I'm a writer. I use my published short stories as case studies in the hope that the information and advice provided might help other writers become published authors. I hope you'll learn from my mistakes and therefore have a better chance of winning prizes in short story competitions or having your work published in magazines. That's the aim, anyway. Of course, if anyone just wants to read my stories, that's great too.
Here are the quick links on this page:
All the short stories and writing resources on this website are provided for you to enjoy/use free of charge. However, to ensure that all the content on the website remains available to everyone, I have to make enough profit to cover the operating costs. If you are able/would like to donate anything to help me keep the website free to use, it would be very much appreciated.
Towards the bottom of the homepage is a full introduction to the site. If you want to skip that, you can go straight to the most popular areas of the website, listed below for convenience (also linked to in the 'quicklinks' at the top of the page).
I provide some of my published short stories to read free of charge in the short story section of the website. Most of them are fantasy stories written in a humorous style.
You'll find lots of writing tips and advice alongside the stories, including comments from magazine editors, competitions judges and readers. From this, you can learn why the stories were published and then apply the same principles to your own writing, giving you a better chance of publishing success.
The writing advice section of the website is crammed with lots of different writing resources, all free of charge. The resources contain lots of practical, free writing tips and advice about creating short stories. I try to add more useful information regularly.
"What's in it for you?" you ask.
The writing resources I provide attract a lot of visitors to my website. This means more people read my short stories. Some of them go on to buy my books. I also make a small amount of money from the adverts on the site, which help cover the basic costs of running it.
The writing advice section of the website also contains the most popular resources on the website - a variety of writing competition lists and calendars. These include information regarding prizes, key dates, entry fees, story length and possible publication opportunities.
The short story competition lists contain details of many national and international competitions run all over the world. The lists are broken down into sections, including regular competitions, prestigious contests offering big prizes, annual awards, competitions for children and young authors, and many more.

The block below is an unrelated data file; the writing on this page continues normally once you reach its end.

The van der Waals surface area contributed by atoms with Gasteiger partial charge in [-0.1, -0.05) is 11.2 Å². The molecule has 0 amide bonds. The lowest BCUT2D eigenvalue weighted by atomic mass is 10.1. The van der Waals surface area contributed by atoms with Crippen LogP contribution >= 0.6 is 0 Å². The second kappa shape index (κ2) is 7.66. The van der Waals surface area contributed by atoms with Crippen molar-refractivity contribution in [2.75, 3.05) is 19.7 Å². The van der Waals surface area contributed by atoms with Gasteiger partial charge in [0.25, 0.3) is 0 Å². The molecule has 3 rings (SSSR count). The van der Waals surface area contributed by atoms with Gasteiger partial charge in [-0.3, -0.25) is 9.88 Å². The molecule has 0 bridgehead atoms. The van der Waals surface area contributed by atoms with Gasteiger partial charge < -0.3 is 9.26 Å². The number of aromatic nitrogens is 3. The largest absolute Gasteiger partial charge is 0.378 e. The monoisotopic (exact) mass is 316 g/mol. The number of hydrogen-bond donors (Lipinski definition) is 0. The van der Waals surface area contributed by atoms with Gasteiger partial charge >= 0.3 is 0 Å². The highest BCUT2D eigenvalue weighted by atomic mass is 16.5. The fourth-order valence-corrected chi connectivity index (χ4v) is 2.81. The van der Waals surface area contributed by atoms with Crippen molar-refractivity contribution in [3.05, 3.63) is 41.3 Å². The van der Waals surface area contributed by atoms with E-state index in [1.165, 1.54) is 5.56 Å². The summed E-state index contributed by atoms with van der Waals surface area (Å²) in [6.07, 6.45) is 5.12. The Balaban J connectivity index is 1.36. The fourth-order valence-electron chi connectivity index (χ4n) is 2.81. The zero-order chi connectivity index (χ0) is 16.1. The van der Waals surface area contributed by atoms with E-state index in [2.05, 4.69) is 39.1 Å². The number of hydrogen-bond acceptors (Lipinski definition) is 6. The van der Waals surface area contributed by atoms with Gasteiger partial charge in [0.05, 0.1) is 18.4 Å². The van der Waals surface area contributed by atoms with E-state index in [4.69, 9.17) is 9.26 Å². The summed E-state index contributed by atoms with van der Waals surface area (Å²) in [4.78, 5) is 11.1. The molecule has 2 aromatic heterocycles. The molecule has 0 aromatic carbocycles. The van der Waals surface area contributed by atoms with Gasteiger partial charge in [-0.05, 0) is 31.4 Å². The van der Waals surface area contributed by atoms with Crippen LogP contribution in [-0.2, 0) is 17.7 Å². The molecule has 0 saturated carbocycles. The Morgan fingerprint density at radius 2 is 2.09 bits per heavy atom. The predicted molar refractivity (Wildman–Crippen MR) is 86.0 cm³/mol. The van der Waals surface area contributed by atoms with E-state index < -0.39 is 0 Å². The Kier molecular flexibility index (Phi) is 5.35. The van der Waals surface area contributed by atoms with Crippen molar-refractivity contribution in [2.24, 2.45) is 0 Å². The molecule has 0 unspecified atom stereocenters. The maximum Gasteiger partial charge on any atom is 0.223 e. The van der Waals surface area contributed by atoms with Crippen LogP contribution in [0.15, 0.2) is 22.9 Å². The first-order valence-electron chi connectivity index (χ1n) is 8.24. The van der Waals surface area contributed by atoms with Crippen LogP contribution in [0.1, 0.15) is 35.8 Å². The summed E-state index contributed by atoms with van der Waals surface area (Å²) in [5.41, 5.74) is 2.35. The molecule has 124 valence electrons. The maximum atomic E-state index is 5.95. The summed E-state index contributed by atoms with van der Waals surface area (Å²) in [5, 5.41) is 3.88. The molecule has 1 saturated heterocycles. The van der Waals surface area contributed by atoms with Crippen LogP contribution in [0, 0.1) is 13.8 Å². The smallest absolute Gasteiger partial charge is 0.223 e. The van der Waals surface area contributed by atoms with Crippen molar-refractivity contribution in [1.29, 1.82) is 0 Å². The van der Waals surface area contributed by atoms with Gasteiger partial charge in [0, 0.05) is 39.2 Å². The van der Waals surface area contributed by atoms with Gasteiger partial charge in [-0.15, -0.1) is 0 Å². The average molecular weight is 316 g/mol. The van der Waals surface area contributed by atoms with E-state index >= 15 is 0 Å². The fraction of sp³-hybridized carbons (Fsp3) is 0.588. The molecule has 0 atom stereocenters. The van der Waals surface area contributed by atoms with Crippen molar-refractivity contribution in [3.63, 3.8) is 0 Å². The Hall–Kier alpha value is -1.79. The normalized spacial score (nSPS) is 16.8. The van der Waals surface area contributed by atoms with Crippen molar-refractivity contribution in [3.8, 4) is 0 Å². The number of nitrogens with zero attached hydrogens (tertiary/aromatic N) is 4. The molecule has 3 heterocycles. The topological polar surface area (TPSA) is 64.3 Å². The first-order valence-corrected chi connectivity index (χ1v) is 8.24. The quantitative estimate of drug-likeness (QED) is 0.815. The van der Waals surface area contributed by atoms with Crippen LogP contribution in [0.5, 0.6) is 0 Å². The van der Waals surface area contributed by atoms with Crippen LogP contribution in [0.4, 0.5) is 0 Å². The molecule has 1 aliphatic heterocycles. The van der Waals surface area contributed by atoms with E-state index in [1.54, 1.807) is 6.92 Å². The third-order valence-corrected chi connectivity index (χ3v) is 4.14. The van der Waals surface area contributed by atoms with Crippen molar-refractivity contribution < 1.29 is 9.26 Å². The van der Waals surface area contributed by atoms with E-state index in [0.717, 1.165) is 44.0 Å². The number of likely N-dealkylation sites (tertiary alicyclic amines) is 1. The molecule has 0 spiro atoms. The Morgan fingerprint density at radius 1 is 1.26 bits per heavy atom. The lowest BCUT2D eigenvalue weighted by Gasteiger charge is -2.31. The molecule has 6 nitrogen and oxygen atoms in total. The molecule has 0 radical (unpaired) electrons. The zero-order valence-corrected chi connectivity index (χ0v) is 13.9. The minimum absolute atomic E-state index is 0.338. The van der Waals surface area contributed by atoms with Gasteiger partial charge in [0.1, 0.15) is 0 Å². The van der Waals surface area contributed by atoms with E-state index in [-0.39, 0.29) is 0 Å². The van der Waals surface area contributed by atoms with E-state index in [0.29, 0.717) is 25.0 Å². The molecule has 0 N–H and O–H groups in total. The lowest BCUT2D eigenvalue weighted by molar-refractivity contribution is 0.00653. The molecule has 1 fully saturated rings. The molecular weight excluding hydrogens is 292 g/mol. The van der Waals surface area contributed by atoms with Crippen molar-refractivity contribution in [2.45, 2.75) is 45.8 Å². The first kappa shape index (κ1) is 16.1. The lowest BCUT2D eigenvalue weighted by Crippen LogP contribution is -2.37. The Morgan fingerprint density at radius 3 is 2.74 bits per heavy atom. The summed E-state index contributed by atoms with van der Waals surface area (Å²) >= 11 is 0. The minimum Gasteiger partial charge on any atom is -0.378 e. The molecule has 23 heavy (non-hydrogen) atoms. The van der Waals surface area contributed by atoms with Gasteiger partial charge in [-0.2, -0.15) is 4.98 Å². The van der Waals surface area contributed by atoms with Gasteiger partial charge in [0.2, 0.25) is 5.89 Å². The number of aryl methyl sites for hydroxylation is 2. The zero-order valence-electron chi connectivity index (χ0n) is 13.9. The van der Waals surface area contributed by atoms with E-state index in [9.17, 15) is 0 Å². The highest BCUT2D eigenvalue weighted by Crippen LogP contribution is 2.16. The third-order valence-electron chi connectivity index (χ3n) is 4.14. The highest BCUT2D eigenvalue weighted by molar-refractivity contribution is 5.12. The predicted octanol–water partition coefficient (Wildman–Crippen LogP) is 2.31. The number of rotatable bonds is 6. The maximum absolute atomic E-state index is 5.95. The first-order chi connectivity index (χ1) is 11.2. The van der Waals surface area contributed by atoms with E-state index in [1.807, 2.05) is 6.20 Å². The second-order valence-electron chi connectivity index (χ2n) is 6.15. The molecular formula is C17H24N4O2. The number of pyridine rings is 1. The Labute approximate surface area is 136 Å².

The short story magazine lists contain information on magazines and journals that accept unsolicited fiction submissions. Genres and styles vary greatly - there are heaps of publishing opportunities out there for short story writers.
Because the short story competition lists were becoming incredibly long, I decided to create a separate resource listing flash and micro fiction opportunities to help make the website easier to use.
The book / novel competitions lists give details of global contests for full length novels, novelettes and novellas.
The poetry competitions lists are broken down in a similar way to the short story competitions lists - regular contests, prestigious awards offering big prizes, annual competitions etc.
The non-fiction writing contest lists detail lots of essay competitions and scholarships.
If you'd like to write for my website, please read my submission guidelines.
If your interested in advertising on the site, please visit my advertising page.
Now in its second year, offering more prize money! You can learn more on the To Hull & Back competition page.
The latest winner's video of the epic ride from Bristol to Hull (and back) can be seen below:
I'm now running a variety of writing challenges to help writers develop their knowledge and skills (and have some fun). You can submit for free, see your short stories published and support charity.
Learn more about the Writing Challenges.
I regularly undertake talks for literary festivals, schools, universities or any other establishment that is interesting in a fun and engaging presentation about writing fiction.
To learn more, please visit my author talks page.
I offer short story proofreading and critiquing services, which have directly helped other writers become published authors. You can learn more about that in the writing services section of the site.
In the books section of the website you can find details on all of my books.
I have releasing a book called How to Write a Short Story, Get Published & Make Money. It does what it says on the proverbial tin. It's packed with writing tips and advice based on my own real-life publishing experience.